11. Thanks for the helpful advise! Even the comments are great. I agree about point 2 – I would not be offended at all if someone asked me if I have a minute. In fact, I prefer it because then I can say ‘Actually, the baby is screaming, I’ll call you back!!’ There is a better way to word the phrase though, I agree on that.

    I am considering getting my license to work for Re-Max, so today I have been searching for any helpful hints on how to get started, and how to become a success. I am confident that I would be a great salesperson, cause I’m honest, genuine and true. Doesn’t hurt to be young and great looking either 😉

    Anyways, just wanted to leave a comment, since you stated above that you would love to see some shared thoughts. Hope you all have a wonderful life! 😀

  12. Hi,
    I have just started my first job in marketing. I haven’t had much experience but from reading this blog I’m really getting the idea! But my main question would be… if you are working for the day in another company selling your own product, how would you approach people who may be, say shopping? For example: I am working for the electric company but I am stationed in the local grocery shop. People are trying to get home after their shop quickly. would I be best off trying to catch them on their way in or as they are leaving? And how would I catch their attention without saying “have you got a minute?”
    As I too agree with you Brad, I think its fairly obvious what they would say.
    Thanks in advance 😀

  13. I agree with some but not all points.

    Sometimes asking the customer “Is this a bad time?” puts the control in their hands and they appreciate this and having control may opt and say “Uuuuuh, no, this is not a bad time. What can I help you with?”

    By putting control in their hands, they feel more pressured to listen than to say “no” if you were to flat out ask, “Got a minute?”

    Another good line to use is tell them you saw their ad somewhere (name the place), tell them you think it’s a good idea/business, and lastly ask them if they want to maybe talk about doing some business. This way it shows you didn’t just pull a snippet out of the yellow pages and actually care about them.

    follow me on twitter


  14. hi,frndz.plz help me out i m new to network marketing.and in network marking selling is very imp.so for that one should have to become a good sails person.and try to learn more n more techniques.plz help me and mail me more n mor info.

  15. Hi brad, im new in sales…trying to be a good and succesfull salesman.found your article make me realize to correct mistake i have done.
    Now i have more clear price is nothing compare to service that your company able to provide.stress and upset to compete with sales people around you ruining the value of the product by lowr down the price.
    Anyway im looking for some advice how i could start sale on new customer that i never met before…hope there is a guideline for me as im just normal technical people just started to become and entreprenure/salesperson for self improvement.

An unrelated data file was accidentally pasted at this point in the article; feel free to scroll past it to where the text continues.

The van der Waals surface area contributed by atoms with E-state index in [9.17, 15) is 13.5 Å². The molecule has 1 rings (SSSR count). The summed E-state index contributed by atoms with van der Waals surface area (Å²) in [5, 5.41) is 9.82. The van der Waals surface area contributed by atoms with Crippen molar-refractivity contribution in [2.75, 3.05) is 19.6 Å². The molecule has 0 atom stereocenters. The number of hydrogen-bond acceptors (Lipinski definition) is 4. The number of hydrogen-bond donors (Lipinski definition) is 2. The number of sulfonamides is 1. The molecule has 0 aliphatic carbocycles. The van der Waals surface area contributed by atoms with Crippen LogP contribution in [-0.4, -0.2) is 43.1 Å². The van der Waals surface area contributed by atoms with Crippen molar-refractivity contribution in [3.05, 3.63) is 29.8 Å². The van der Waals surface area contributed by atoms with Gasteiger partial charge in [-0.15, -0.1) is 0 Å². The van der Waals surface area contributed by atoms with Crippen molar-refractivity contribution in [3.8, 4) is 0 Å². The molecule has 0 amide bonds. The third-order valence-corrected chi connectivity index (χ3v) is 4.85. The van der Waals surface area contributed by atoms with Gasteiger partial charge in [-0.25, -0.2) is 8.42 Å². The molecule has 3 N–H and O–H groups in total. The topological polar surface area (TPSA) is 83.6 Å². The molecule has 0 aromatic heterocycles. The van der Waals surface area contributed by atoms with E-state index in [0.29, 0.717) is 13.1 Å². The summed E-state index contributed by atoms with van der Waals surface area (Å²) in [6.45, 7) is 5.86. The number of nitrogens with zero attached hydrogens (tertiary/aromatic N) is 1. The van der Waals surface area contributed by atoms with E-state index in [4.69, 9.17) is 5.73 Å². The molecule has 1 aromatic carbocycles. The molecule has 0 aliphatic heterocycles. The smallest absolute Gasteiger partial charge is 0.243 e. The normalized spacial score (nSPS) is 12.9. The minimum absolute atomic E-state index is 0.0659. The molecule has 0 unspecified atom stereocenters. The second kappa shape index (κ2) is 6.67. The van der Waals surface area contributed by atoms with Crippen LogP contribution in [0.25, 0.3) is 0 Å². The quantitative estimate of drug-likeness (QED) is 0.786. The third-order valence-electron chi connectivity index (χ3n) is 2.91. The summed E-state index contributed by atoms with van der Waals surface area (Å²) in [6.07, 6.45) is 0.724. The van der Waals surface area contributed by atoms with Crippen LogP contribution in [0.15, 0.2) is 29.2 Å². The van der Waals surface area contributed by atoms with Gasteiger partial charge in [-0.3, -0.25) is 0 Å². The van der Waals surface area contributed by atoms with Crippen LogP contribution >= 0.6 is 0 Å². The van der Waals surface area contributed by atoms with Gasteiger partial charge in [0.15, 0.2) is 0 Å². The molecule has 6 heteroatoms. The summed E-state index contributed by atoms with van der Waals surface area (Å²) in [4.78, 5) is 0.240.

16. Those are helpful things …I now know why I missed some of my good client’s….thank you.

  17. This is great!
    I reviewed like this article because this July I will start working at Berrylands UAE. And you help me a lot. Thank you!

  18. Great one Brad,
    I think as a biginner these will hlp to a large extent in bringing out the saleman in me

  19. Thanks Brad all your points are very helpfull, and yes youre right when you said that one should never give anyone the chanse to object, the more yes’s you can get the closer you are to uour sale.

  20. thats is one of the best thungs i have read in my life and very great& effort from you to advise me . i think this will provides more time in my career as iam beginner in it . best wishes abetter life to you .

  21. The real liars are the buyers, as salesman we need to catch the buyer in a lie. “I’ll try” that can easily been said with a following statement and end with a question to get the answer the salesman wants. For example.
    Customer asks a question ” Can you bring it (the product) tomorrow?

    “I’ll try, I have 4 appointments tomorrow and will bring it along with me. If I can’t make it I will adjust my schedule the next day to make it work for you, if another day is better let me know what’s best for you. Will 2 days same time work for you”?

    A commitment to the other customers is a commitment, if a salesman shows that they are committed to the other customers and you respond with yes or no. Yes meaning you will, no meaning they are not important. “I’ll try” means you’re putting the effort to make it happen.
    If a salesman blows off one of his 4 appointments for this particular customer, they will think they might be blown off one day too!

    I don’t find this helpful. It’s not what you say, it’s how you say it.

  22. sales is the part of marketing.to be a good sales man you need to be good speaker.and u have vast knowladge about the service or product.